Released: 2016, Artery Recordings
Reviewer: Peter Atkinson
Entheos is something of a prog/death/djent metal underground all-star squad that teams former Animosity bandmates bassist Evan Brewer (also ex-The Faceless) and drummer Navene Koperweis (also ex-Animals As Leaders) with ex-Loathing Requiem/ Diskreet/Inferi guitarist Malcolm Pugh as its instrumental core and adds the wild card of flame-throwing ex-Systems vocalist Chaney Crabb.
As you might imagine, from a purely musical standpoint, Entheos are pretty friggin' amazing, especially with the rhythm section of the plucky Brewer and the athletic Koperweis who bring a lot of bounce to the bottom end here. The title track is as funky as extreme metal ever gets – and I don't mean that derisively – and the album as a whole is as buoyant and lively as it is bombastic and brutal.
In the bio material accompanying The Infinite Nothing, Koperweis describes the band's sound as “Death Fusion,” which seems quite apt. Pugh's lithe guitar work plays well with the limber rhythms, yet is still plenty abrasive and brash, especially when the tempos grow more frisky, as on “Bad Chemicals” or “Mind Alone” and the opener “Perpetual Miscalculatons,” which boast some of the album's crunchiest riffs.
And despite an ever-present progressive air, things never seem too technical or mathematical, even if a track like “Neural Damage” lives up to its name with the addition of chirpy synths and a screeching solo or “New Light” makes a jazzy foray. The songs are tightly wound and the performances, while consistently brilliant, are rarely, if ever, showy or indulgent.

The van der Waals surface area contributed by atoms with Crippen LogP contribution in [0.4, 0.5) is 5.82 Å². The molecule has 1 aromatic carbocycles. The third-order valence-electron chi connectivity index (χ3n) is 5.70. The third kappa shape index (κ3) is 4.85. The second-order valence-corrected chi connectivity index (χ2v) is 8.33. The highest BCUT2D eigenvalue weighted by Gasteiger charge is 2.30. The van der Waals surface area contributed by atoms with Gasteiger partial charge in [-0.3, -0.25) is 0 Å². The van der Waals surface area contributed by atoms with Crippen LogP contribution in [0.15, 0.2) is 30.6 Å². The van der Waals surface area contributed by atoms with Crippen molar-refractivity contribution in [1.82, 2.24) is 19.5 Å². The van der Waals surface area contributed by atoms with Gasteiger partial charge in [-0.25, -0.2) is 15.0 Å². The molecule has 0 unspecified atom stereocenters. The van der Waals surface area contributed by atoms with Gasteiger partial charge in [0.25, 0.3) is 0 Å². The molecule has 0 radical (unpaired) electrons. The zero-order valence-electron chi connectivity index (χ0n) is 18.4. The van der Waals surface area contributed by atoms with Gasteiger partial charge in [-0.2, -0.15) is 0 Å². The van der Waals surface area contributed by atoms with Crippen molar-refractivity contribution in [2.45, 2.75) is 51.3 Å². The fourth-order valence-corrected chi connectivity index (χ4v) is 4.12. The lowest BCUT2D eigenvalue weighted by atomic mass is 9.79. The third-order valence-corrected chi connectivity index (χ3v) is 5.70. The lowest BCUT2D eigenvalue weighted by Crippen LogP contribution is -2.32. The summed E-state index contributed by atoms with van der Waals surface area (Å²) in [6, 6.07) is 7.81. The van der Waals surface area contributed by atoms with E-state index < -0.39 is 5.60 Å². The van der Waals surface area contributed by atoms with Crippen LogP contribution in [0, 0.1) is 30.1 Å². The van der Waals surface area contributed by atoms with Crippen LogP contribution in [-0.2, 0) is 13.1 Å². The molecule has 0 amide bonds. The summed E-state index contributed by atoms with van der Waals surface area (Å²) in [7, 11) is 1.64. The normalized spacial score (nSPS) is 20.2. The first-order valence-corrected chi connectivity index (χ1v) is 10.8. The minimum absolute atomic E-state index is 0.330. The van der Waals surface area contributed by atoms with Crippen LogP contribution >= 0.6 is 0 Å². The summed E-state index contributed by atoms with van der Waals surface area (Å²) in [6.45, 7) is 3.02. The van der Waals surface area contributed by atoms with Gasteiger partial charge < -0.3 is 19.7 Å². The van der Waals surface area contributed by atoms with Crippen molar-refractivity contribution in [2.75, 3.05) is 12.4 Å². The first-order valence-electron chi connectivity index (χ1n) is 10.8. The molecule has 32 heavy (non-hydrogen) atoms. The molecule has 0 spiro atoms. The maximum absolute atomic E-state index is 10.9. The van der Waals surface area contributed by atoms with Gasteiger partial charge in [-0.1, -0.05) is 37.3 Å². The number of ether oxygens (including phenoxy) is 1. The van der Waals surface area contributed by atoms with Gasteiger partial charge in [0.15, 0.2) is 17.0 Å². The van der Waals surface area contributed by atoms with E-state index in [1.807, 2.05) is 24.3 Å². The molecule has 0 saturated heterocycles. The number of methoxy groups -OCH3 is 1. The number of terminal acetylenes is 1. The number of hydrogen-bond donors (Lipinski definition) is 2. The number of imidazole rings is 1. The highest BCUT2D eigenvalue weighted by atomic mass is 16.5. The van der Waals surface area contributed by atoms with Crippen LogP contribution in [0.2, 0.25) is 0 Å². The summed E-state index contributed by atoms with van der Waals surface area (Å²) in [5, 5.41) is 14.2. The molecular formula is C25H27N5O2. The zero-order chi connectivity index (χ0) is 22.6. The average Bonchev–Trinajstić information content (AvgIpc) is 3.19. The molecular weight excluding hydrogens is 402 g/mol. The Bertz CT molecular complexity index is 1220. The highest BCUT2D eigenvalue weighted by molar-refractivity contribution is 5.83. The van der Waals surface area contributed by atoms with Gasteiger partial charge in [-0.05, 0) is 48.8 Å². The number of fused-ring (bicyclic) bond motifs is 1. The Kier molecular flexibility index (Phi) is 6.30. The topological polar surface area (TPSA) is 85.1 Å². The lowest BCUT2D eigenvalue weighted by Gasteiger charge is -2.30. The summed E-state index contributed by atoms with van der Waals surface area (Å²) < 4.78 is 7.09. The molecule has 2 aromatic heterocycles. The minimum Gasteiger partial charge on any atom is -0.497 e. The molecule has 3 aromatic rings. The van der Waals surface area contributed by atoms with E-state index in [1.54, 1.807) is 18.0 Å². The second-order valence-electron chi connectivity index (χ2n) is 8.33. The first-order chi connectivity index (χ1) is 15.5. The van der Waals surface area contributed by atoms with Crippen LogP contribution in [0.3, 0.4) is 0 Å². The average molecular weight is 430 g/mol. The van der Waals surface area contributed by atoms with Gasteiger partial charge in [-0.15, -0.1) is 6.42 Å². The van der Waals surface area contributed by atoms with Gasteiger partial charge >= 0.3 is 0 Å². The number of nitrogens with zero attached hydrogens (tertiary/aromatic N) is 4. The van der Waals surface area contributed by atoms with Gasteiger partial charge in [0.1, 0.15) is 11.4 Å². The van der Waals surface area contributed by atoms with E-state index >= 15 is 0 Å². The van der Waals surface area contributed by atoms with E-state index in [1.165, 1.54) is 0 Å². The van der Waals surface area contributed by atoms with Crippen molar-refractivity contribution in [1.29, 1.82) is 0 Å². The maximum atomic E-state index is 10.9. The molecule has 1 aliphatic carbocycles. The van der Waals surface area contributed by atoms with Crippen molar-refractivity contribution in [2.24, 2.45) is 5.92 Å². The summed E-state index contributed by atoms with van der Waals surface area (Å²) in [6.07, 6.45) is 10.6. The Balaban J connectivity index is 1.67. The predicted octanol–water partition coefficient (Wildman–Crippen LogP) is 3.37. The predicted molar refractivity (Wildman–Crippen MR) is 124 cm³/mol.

Crabb's commanding presence certainly help keep things in check. Her deep, emphatic roar is imposing and then some – and occasionally terrifying - and her forceful cadence and well-tailored vocal lines steer Entheos forward in much the same way as Meshuggah's Jens Kidman - though the similarities between both bands pretty much end there.
Entheos is a band of formidable talents – and they deliver an equally formidable album. The Infinite Nothing offers just the right blend of dexterity, muscle and grit. It avoids the common trap to trying to be too clever by keeping things comparatively lean and mean, and the band members play to their obvious strengths while also playing as a team – and a good one at that.